Renovation Underway  —  

Pioneer’s summer renovation project is underway. Sabbath services will meet at Howard Performing Arts Center. Please note the Sanctuary is now closed to the general public. For updates and safety information please visit https://www.pmchurch.org/renovate/updates.

 
Thursday, May 9, 2019 - 15:24

"Jesus is Coming Today!"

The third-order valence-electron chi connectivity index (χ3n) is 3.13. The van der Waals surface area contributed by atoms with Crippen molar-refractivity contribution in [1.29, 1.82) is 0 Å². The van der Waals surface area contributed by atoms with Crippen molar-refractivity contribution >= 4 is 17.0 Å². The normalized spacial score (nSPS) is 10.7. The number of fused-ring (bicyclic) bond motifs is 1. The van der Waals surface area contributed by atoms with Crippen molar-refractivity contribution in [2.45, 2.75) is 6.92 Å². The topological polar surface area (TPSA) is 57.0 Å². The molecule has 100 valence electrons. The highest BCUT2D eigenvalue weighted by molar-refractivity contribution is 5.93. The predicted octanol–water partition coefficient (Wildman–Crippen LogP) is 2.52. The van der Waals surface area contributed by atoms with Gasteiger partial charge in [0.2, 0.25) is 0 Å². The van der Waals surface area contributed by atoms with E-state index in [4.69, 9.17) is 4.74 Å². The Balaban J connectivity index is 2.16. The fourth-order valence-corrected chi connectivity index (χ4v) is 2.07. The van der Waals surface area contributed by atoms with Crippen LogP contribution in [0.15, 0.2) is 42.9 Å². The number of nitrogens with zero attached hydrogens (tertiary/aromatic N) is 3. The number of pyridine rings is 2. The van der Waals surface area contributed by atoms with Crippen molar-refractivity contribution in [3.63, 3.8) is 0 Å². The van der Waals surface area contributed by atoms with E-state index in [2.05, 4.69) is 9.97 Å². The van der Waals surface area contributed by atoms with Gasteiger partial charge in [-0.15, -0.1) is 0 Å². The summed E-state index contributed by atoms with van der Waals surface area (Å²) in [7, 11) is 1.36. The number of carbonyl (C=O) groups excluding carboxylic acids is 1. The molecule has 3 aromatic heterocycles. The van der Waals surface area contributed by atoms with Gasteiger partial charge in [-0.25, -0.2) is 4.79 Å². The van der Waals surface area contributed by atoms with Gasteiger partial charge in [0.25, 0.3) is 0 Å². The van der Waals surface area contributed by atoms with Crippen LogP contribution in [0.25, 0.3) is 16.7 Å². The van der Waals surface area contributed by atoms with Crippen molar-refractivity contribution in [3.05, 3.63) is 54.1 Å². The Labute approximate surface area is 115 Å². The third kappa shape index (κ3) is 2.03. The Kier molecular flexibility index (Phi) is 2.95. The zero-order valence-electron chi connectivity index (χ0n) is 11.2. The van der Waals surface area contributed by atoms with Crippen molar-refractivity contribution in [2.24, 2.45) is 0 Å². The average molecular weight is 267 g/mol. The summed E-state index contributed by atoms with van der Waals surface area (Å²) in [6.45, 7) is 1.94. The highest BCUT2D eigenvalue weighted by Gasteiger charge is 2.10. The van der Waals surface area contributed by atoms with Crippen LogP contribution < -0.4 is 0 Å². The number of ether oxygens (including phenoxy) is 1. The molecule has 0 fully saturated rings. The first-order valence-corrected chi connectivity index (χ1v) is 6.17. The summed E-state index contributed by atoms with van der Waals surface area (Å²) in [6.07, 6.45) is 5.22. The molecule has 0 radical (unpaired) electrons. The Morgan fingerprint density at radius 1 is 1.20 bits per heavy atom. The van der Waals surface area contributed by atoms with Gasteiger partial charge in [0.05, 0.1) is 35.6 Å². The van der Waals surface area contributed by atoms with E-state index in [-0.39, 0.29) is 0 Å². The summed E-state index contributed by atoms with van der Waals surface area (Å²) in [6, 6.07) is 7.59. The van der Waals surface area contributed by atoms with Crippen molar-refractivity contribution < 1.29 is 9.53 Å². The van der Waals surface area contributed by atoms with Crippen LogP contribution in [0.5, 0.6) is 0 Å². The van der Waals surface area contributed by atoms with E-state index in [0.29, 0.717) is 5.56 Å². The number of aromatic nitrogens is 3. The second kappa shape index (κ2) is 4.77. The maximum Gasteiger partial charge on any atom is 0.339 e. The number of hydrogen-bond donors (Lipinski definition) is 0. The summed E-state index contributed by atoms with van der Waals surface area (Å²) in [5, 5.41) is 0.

“JESUS IS COMING TODAY!” If you’re reading this on May 21, 2011, then that is precisely what the followers of Harold Camping are declaring today—Christ is returning to this earth at 6 p.m. (presumably Pacific Time, since Camping lives in Oakland, California). With his return approximately two per cent of this world’s population will be immediately raptured to heaven, leaving the rest of earth’s inhabitants to be destroyed. In an elaborate theological schematic (which I have purused on-line), Camping predicts the return of Christ on May 21, 2011, and five months later the Judgment Day destruction of earth and the universe on October 21, 2011. Harold Camping, a former civil engineer, is the 89 year old founder of Family Radio—a Christian broadcast network that now includes 66 stations globally. He is not a stranger to apocalyptic predictions, having announced that Christ would return on September 6, 1994. His post-September 6 explanation, as he recently told London’s Independent newspaper, is that “at that time there was a lot of the Bible I had not really researched very carefully. But now we’ve had the chance to do just an enormous amount of additional study and God has given us outstanding proofs that it really is going to happen” (http://www.independent.co.uk/news/world/americas/us-preacher-warns . . . ). Camping has developed an intricate but convoluted system of mathematical calculations that assigns numeric values to biblical themes (redemption, heaven, wrath, judgment, et al), and then multiplies them in order to arrive at time frames. For example, this is from his online paper: “Let us return now to the 722,500.07 days from April 1, 33 A.D. (the day Christ was crucified and died) until May 21, 2011 (the day when God’s salvation plan has been altogether completed and all of the true believers are brought, or raptured into Heaven). The number 722,500 is made up of two sets of identical significant numbers. Each number is intimately related to God’s salvation plan: 5 x 10 x 17 x 5 x 10 x 17 = 722,500. The atonement or redemption demonstrated by Christ’s suffering and death on April 1, 33 A.D. (the number 5) is 100% completed on May 21, 2011 (the number 10) when all the true believers are raptured into Heaven (the number 17)” (http://www.familyradio.com/graphical/literature/tracts/frames/index.html). Based on those “calculations” sincere followers of Camping have erected 2000 billboards and crisscrossed every state of this nation with brightly painted camper vans proclaiming the end of the world today, May 21. But why blog at all about a small apocalyptic movement the secular press has patronizingly dismissed? Here’s why: because while I unequivocally reject Harold Camping’s misguided at best calculations for the end of the world, I must confess to a quiet admiration for the chutzpah of his followers who have risked public ridicule in order to share with the world their deeply held conviction that Jesus is soon to return. I, too, call myself an “adventist” (one who believes in Christ’s soon coming)—what is more, I am a Seventh-day Adventist—but how many of my friends and neighbors have heard me recently testifying to my belief that Jesus is coming soon? Call for a show of hands in worship, and mine quickly shoots up. But ask for a public testimony outside of my congregational comfort zone, and I am strangely silent. Are you the same? What’s wrong with us? Listen to the humbled but still bold Big Fisherman, Peter: “The end of all things is near” (I Peter 4:7). No equivocation there—and he was writing nearly two millennia before our day. “Always be prepared to give an answer to everyone who asks you to give the reason for the hope you have. But do this with gentleness and respect” (3:15). Clearly “hope” is not dependent upon a calculable date for Jesus’ return (who himself declared such calculations futile—Matthew 24:36). Hope rests instead upon the bedrock promise of Christ himself: “Look, I am coming soon!” (Revelation 22:12) And it is that divine and biblical certainty that must compel us who still call ourselves “Adventists.” May 21 will come and go. But taking a page from the play book of Harold Camping’s followers, shall we not—as followers of the soon-coming Christ—determine that what will not come and go is our fervent hope and hope-filled witness for our Savior?